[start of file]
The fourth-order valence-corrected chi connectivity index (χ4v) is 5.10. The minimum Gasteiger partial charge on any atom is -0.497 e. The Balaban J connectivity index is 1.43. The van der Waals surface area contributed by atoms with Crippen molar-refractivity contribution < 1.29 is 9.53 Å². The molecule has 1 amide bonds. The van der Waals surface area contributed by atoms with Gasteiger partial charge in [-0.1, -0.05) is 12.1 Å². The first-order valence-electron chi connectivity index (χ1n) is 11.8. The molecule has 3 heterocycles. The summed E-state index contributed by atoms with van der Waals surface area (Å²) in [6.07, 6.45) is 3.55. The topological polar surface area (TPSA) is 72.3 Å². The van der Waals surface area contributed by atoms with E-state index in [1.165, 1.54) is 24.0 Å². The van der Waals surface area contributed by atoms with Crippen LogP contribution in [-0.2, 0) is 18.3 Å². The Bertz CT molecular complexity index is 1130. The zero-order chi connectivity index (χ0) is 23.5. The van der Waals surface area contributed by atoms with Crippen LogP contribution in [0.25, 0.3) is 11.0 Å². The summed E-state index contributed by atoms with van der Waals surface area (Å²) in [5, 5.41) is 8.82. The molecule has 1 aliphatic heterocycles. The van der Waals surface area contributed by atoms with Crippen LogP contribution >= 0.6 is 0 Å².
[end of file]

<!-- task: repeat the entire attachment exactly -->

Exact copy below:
The fourth-order valence-corrected chi connectivity index (χ4v) is 5.10. The minimum Gasteiger partial charge on any atom is -0.497 e. The Balaban J connectivity index is 1.43. The van der Waals surface area contributed by atoms with Crippen molar-refractivity contribution < 1.29 is 9.53 Å². The molecule has 1 amide bonds. The van der Waals surface area contributed by atoms with Gasteiger partial charge in [-0.1, -0.05) is 12.1 Å². The first-order valence-electron chi connectivity index (χ1n) is 11.8. The molecule has 3 heterocycles. The summed E-state index contributed by atoms with van der Waals surface area (Å²) in [6.07, 6.45) is 3.55. The topological polar surface area (TPSA) is 72.3 Å². The van der Waals surface area contributed by atoms with E-state index in [1.165, 1.54) is 24.0 Å². The van der Waals surface area contributed by atoms with Crippen LogP contribution in [-0.2, 0) is 18.3 Å². The Bertz CT molecular complexity index is 1130. The zero-order chi connectivity index (χ0) is 23.5. The van der Waals surface area contributed by atoms with Crippen LogP contribution in [0.25, 0.3) is 11.0 Å². The summed E-state index contributed by atoms with van der Waals surface area (Å²) in [5, 5.41) is 8.82. The molecule has 1 aliphatic heterocycles. The van der Waals surface area contributed by atoms with Crippen LogP contribution >= 0.6 is 0 Å².